Results: Tracer binding was significantly reduced after pharmacological depletion of microglia in 4-repeat tau mice. Elevated 18 kDa translocator protein labeling was observed in the subcortical brain areas of patients with corticobasal syndrome and progressive supranuclear palsy when compared with controls and was most pronounced in the globus pallidus internus, whereas only patients with corticobasal syndrome showed additionally elevated tracer binding in motor and supplemental motor areas. The 18 kDa translocator protein labeling was not correlated with parameters of disease progression in corticobasal syndrome and progressive supranuclear palsy but allowed sensitive detection in patients with 4-repeat tauopathies by a multiregion classifier.

Conclusions: Our data indicate that F-GE-180 PET detects microglial activation in the brain of patients with 4-repeat tauopathy, fitting to predilection sites of the phenotype. The 18 kDa translocator protein PET has a potential for monitoring neuroinflammation in 4-repeat tauopathies. © 2020 The Authors. Movement Disorders published by Wiley Periodicals LLC on behalf of International Parkinson and Movement Disorder Society.
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http://dx.doi.org/10.1002/mds.28395DOI Listing
April 2021

Supracategorical fear information revealed by aversively conditioning multiple categories.

Cogn Neurosci 2021 01 1;12(1):28-39. Epub 2020 Nov 1.

Department of Psychiatry and Psychotherapy, University of Regensburg , Regensburg, Germany.

Fear-generalization is a critical function for survival, in which an organism extracts information from a specific instantiation of a threat (e.g., the western diamondback rattlesnake in my front yard on Sunday) and learns to fear - and accordingly respond to - pertinent higher-order information (e.g., snakes live in my yard). Previous work investigating fear-conditioning in humans has used functional magnetic resonance imaging (fMRI) to demonstrate that activity patterns representing stimuli from an aversively-conditioned category (CS+) are more similar to each other than those of a neutral category (CS-). Here we used fMRI and aversively-conditioned categories to ask whether we would find only similarity increases the CS+ categories or also similarity increases the CS+ categories. Using representational similarity analysis, we correlated several models to activity patterns underlying different brain regions and found that, following fear-conditioning, between-category and within-category similarity increased for the CS+ categories in the insula, superior frontal gyrus (SFG), and the right temporal pole. When specifically investigating fear-, these between- and within-category effects were detected in the SFG. These results advance prior pattern-based neuroimaging work by exploring the effect of aversively-conditioning multiple categories and indicate an extended role for such regions in potentially representing supracategorical information during fear-learning.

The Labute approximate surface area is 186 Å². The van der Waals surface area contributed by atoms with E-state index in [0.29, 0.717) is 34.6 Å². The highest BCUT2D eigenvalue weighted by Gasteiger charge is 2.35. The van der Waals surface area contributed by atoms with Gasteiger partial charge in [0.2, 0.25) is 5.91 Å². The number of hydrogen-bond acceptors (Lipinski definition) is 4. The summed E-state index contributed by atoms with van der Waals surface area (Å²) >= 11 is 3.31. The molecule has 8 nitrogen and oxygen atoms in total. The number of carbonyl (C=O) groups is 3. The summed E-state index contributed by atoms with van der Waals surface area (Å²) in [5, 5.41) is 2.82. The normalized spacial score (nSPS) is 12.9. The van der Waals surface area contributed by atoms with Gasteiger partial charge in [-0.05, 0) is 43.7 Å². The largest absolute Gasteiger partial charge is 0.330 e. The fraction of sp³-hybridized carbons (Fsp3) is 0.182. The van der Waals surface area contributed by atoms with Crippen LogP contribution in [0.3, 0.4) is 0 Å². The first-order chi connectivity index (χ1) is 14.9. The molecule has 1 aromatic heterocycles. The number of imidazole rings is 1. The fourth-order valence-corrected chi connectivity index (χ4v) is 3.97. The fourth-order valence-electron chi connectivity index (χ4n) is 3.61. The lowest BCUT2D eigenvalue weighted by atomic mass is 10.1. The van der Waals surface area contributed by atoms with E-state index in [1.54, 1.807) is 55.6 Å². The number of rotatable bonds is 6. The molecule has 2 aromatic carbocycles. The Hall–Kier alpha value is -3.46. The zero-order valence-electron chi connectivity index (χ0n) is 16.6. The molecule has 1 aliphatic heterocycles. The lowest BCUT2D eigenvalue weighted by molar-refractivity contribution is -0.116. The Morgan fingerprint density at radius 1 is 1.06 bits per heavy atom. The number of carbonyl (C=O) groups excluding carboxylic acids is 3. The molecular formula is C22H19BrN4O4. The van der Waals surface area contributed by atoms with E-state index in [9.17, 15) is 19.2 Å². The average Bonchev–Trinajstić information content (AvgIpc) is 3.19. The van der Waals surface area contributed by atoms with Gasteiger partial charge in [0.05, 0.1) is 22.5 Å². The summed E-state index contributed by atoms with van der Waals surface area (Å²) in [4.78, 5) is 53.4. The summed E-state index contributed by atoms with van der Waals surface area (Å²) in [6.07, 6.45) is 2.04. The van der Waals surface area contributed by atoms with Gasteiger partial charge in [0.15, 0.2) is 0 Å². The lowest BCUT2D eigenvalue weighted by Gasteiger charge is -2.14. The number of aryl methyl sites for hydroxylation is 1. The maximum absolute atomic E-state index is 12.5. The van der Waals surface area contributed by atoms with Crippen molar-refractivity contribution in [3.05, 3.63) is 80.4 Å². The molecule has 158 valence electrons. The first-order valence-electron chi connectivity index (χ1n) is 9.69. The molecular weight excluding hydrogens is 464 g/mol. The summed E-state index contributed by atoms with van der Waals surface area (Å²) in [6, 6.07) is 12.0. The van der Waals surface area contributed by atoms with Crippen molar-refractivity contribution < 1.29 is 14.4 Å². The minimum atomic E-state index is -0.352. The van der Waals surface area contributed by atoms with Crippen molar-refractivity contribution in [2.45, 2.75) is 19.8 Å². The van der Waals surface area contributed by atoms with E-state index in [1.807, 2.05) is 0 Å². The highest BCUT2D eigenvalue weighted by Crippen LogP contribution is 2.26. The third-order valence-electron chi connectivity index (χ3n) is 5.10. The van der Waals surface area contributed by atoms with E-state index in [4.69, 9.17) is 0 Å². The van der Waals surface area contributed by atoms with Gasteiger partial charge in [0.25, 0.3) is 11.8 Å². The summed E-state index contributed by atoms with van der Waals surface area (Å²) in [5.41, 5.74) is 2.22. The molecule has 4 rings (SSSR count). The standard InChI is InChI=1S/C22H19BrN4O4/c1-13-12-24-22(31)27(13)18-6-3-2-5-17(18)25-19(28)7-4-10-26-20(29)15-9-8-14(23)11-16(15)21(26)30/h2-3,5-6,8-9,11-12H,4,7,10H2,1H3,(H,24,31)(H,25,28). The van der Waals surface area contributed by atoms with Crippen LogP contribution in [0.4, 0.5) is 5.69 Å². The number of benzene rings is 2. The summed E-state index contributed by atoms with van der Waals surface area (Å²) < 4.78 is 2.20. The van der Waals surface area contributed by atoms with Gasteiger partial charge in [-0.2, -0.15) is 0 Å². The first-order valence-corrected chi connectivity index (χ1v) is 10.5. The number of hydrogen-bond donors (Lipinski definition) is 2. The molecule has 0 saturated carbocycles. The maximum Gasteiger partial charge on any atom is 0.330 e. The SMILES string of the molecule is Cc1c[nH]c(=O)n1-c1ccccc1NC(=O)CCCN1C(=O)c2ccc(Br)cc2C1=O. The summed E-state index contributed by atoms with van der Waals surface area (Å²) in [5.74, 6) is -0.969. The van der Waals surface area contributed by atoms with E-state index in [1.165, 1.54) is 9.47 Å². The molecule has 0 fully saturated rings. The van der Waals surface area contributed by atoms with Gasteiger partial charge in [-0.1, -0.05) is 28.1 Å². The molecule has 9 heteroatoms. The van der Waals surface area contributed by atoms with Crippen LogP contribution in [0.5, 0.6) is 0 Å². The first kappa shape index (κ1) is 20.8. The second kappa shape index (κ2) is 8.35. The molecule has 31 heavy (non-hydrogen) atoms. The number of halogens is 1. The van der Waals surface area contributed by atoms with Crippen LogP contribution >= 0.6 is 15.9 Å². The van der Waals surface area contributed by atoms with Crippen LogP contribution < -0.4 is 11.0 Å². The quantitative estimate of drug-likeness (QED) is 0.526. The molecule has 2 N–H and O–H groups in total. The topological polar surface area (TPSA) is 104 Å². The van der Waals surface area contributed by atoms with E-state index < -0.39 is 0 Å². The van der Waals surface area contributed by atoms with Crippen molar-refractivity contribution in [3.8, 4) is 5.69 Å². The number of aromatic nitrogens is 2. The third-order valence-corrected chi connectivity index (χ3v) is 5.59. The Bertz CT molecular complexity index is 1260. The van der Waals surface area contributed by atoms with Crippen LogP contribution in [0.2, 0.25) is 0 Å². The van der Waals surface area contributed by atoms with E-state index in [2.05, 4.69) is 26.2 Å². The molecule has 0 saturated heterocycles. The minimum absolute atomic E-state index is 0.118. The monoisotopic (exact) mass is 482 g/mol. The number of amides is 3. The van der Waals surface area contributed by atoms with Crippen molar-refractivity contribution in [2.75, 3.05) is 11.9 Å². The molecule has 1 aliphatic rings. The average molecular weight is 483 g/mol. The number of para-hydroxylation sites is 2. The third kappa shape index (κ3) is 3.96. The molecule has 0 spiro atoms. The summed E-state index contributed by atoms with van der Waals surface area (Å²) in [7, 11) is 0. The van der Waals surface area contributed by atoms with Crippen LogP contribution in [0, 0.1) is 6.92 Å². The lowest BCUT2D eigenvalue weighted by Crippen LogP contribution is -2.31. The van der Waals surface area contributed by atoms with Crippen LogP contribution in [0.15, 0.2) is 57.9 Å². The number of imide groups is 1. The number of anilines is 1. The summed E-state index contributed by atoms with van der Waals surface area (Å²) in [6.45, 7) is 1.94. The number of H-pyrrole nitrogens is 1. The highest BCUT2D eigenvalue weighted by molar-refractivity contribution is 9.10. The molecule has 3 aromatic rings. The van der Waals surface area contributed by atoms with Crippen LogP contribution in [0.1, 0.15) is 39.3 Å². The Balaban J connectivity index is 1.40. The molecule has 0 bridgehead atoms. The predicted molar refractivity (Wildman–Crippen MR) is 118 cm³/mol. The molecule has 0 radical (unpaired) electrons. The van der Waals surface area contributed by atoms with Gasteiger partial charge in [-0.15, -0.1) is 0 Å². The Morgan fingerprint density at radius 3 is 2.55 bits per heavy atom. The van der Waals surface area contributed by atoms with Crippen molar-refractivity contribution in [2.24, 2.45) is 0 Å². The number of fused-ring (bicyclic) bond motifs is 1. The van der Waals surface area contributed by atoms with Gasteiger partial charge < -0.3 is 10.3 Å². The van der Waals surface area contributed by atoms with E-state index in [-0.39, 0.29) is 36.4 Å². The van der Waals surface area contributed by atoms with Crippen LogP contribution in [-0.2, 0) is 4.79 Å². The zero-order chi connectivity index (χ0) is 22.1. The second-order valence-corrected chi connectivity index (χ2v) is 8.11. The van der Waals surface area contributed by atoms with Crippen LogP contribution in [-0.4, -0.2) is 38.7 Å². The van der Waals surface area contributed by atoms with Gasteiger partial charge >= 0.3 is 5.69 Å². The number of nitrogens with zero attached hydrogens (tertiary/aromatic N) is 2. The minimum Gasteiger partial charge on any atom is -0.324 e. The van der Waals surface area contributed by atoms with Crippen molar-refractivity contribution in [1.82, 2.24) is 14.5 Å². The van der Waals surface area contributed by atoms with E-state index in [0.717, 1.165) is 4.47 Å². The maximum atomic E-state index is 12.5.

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http://dx.doi.org/10.1080/17588928.2020.1839039DOI Listing
January 2021

Bifrontal high-frequency transcranial random noise stimulation is not effective as an add-on treatment in depression.

J Psychiatr Res 2021 01 16;132:116-122. Epub 2020 Oct 16.

Department of Psychiatry and Psychotherapy, University of Regensburg, Germany.

Background: Depressive disorders are linked to dysfunction in prefrontal cortical areas. Hence, non-invasive neurostimulation of the prefrontal cortex has demonstrated antidepressant efficacy. In the present study, we investigated the efficacy of high frequency transcranial random noise stimulation (hf-tRNS) as an add-on treatment for depression in a sham-controlled randomized trial.

Methods: Forty in-patients with depression were randomized and treated with real or sham hf-tRNS (100-650 Hz) with 0 mA offset. The electrodes were mounted over the left and right dorsolateral prefrontal cortex. The Hamilton Depression Rating Scale (primary outcome), the Major Depression Inventory, the Clinical Global Impression scale and the Global Assessment of Functioning scale were used for assessment at baseline, after 3 weeks of intervention (end of treatment), and 9 weeks after intervention. Safety parameters included cognitive functioning and reported side-effects.

Results: Comparison of real and sham treatment at the planned interim analysis showed an amelioration of symptoms in both groups for all outcomes with numeric but not statistically significant superiority of the sham arm for the primary outcome. Thus, the study was terminated prematurely after an interim analysis. There were no systematic differences with respect to safety parameters.

Limitations: The negative finding might be related to the specific stimulation parameters used in this study.

Conclusions: Our study suggests that prefrontal hf-tRNS is safe but not effective as an add-on treatment of depression. The challenge for future studies employing transcranial electric stimulation remains to identify effective stimulation parameters for the treatment of depression.
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http://dx.doi.org/10.1016/j.jpsychires.2020.10.011DOI Listing